Mozilla's Firefox and Thunderbird recently removed 1024-bit certificate authority (CA) certificates from their trusted store. This change was announced to the various certificate authorities in May of this year and shipped with Firefox 32 on September 2nd. This change was a long time coming, as the National Institute of Standards and Technology (NIST) recommended that 1024-bit RSA keys be deprecated in 2010 and disallowed after 2013. A blog post at http://kuix.de/blog provided a list of specific certificates that would no longer be trusted starting with Firefox 32.
There is a little disagreement that 1024-bit RSA keys may be cracked today by adversaries with the resources of nation states. As technology marches on, the security of 1024-bit keys will continue to deteriorate and become accessible by operators of relatively small clusters of commodity hardware. In the case of a CA key, the successful factoring of the RSA primes would allow an adversary to sign any certificate just as the CA in question would. This would allow impersonation of any "secure" web site, so long as the software you use still trusts these keys.
This is certainly a welcome change, but how many sites are going to be affected by the removal of these CA certificates, and, how many of these sites have certificates that aren't due to expire anytime soon? Fortunately there is a means to answer these questions.
In June of 2012, the University of Michigan began scanning the Internet and collecting SSL certificates from all sites that responded on port 443. At Rapid7, we started our own collection of certificates starting in September of 2013 as part of Project Sonar, and have been conducting weekly scans since.
Both sets of scans record the entire certificate chain, including the intermediate CA keys that Mozilla recently removed from the trusted store. We loaded approximately 150 scans into a Postgres database, resulting in over 65 million unique certificates, and started crunching the data.
The first question we wanted to answer, which is how many sites are affected, was relatively easy to determine. We searched the certificate chain for each of the roughly 20 million web sites we index to check if the SHA1 hashes listed in the blog post are present in the signing chain. After several minutes Postgres listed 107,535 sites that are using a certificate signed by the soon-to-be untrusted CA certificates. That is a relatively large number of sites and represents roughly half a percent of all of the web sites in our database.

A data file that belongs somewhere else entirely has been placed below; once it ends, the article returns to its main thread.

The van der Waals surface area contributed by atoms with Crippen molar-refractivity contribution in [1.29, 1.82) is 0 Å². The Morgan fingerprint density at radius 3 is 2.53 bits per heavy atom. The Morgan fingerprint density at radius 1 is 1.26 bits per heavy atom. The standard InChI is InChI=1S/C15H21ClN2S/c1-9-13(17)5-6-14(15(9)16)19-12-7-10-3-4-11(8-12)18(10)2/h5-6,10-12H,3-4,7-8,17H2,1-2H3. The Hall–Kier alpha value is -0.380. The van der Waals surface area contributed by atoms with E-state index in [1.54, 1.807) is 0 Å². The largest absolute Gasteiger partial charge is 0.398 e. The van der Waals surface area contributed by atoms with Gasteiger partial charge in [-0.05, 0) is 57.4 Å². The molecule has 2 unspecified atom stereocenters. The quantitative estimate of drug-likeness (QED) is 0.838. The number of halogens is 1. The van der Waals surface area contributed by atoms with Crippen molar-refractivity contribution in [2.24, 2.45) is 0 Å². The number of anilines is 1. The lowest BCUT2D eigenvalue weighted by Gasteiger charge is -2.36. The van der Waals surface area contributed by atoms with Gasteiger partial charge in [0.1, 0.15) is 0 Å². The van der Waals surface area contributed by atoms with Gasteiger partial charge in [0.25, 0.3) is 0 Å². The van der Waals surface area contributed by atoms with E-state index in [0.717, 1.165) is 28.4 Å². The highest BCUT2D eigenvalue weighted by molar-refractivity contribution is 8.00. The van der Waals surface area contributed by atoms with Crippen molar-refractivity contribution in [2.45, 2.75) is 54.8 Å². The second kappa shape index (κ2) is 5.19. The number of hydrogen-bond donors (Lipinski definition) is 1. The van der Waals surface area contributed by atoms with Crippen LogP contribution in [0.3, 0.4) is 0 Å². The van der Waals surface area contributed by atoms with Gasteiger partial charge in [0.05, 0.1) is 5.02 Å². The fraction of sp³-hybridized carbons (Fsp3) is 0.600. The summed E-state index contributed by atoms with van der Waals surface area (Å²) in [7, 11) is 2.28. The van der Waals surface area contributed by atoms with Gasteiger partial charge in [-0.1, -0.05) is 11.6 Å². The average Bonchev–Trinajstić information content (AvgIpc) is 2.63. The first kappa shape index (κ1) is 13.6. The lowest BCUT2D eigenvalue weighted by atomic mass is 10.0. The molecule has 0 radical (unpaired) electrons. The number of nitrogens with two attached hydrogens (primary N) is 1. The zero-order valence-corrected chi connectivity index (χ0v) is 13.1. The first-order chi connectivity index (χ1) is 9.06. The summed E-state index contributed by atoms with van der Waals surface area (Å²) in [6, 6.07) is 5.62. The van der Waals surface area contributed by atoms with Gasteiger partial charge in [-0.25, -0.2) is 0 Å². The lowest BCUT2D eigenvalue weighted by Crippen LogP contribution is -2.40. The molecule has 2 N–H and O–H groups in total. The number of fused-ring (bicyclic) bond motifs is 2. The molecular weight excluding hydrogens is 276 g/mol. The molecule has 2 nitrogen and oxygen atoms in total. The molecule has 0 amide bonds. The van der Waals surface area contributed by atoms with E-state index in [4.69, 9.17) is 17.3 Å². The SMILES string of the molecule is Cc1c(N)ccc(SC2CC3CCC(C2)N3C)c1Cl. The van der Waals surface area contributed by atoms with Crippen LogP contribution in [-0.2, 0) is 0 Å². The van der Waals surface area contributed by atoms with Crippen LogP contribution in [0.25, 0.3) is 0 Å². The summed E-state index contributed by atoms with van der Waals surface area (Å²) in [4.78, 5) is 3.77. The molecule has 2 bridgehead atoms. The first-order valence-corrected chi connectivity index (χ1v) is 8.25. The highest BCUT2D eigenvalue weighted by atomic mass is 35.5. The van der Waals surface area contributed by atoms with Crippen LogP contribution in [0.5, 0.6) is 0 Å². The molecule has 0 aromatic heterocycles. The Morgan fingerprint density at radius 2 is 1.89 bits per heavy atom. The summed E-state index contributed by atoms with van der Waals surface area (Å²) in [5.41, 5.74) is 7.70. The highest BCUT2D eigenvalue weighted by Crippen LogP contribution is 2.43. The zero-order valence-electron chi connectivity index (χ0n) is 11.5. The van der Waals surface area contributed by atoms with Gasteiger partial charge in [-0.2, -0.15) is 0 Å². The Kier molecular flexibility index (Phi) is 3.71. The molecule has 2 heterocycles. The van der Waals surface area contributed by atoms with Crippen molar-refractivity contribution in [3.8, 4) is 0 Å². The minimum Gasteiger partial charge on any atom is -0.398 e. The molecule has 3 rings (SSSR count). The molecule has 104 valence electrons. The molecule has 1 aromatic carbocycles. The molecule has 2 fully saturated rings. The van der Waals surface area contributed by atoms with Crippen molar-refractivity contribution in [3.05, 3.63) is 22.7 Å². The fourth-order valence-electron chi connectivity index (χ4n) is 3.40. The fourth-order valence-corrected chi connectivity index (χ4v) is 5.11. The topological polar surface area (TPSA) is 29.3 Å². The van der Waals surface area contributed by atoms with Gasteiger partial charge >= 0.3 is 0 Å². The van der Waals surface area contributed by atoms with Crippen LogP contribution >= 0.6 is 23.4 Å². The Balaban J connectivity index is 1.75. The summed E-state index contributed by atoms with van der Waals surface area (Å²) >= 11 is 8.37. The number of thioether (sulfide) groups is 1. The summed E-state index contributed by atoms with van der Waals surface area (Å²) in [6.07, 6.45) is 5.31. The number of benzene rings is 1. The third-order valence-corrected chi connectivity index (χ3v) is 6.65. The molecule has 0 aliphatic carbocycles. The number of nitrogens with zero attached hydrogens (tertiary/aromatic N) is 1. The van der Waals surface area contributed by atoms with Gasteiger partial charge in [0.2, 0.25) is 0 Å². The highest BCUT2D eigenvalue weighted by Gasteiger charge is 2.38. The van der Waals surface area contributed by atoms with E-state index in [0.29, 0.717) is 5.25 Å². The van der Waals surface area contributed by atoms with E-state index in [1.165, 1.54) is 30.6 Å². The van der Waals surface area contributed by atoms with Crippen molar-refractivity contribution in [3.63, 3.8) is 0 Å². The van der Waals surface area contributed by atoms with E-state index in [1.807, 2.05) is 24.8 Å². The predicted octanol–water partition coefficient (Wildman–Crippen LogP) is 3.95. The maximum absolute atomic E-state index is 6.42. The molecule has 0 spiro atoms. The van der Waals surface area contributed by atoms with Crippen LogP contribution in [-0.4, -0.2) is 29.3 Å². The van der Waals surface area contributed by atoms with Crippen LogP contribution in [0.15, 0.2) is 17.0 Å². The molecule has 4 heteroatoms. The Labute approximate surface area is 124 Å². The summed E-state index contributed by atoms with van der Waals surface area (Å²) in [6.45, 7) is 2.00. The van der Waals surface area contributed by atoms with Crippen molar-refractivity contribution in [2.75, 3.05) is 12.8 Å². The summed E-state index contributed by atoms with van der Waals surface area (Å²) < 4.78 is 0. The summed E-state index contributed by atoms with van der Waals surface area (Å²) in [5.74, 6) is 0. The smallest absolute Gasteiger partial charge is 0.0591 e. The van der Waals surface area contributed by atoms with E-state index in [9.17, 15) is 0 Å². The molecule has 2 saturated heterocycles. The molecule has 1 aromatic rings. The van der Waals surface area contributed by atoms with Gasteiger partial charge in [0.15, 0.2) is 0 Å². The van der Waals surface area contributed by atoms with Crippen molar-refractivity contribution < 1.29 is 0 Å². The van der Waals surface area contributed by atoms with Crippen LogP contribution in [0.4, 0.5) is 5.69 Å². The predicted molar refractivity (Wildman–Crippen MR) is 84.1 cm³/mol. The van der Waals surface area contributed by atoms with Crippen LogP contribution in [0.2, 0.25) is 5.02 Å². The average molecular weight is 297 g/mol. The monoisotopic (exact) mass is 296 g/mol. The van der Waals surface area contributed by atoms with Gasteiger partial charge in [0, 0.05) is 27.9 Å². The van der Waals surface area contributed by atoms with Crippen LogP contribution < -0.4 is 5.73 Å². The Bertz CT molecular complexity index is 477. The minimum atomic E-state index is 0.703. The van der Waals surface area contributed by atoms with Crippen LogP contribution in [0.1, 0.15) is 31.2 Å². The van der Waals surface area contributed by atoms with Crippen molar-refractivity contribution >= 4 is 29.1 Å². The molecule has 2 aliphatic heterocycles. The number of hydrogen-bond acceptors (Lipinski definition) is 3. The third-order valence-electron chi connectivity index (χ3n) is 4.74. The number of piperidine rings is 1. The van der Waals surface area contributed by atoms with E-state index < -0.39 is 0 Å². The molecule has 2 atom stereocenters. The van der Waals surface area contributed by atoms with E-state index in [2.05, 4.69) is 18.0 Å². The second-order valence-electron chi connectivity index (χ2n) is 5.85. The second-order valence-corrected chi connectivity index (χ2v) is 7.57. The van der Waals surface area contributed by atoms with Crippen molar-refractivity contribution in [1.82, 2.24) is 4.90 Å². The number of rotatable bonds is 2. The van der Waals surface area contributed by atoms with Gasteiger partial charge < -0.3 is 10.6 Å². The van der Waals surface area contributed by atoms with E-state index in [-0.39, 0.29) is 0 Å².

The next question we wanted to explore was how long the 1024-bit CA key signed certificates would continue to be used. This proved to be informative and presents a clearer picture of the impact. We modified the first query and grouped the sites by the certificate expiration date, rounded to the start of the month. The monthly counts of affected sites, grouped by expiration date, demonstrated the full extent of the problem.
The resultant data, shown in part in the graph below, makes it clear that the problem isn't nearly as bad as the initial numbers indicated, since a great many of the certificates have already expired and the rest will do so over the next year. Surprisingly, over 13,000 web sites presented a certificate that expired in July of this year. Digging into these, we found that almost all of these had been issued to Vodafone and expired on July 1st. These expired certificates still appear to be in use today.
The graph below demonstrates that the majority of affected certificates have already expired and those that haven't expired are due to expire in the next year. We have excluded certificates from the graph that expired prior to 2013 for legibility.
While Mozilla's decision will affect a few sites, most of those that are active and affected have already expired, and shouldn't be trusted on that basis alone.
In summary, the repeal of trust for these certificates is a sound decision based upon NIST recommendations, and while it initially appeared that a great many sites would be affected, the majority of these sites either have expired certificates or a certificate that expires within the next year. We hope that Chrome and other browsers will also remove these certificates to remove the potential risk involved with these 1024-bit CA keys.
Going forward, we are now tracking the certificates presented by SMTP, IMAP, and POP services, and will keep an eye on those as the data rolls in. If you still use a 1024-bit RSA key for any other purpose, such as a Secure Shell (SSH) or PGP, it is past time to consider those obsolete and start rolling out stronger keys, of at least 2048 bits, and using ECC-based keys where available.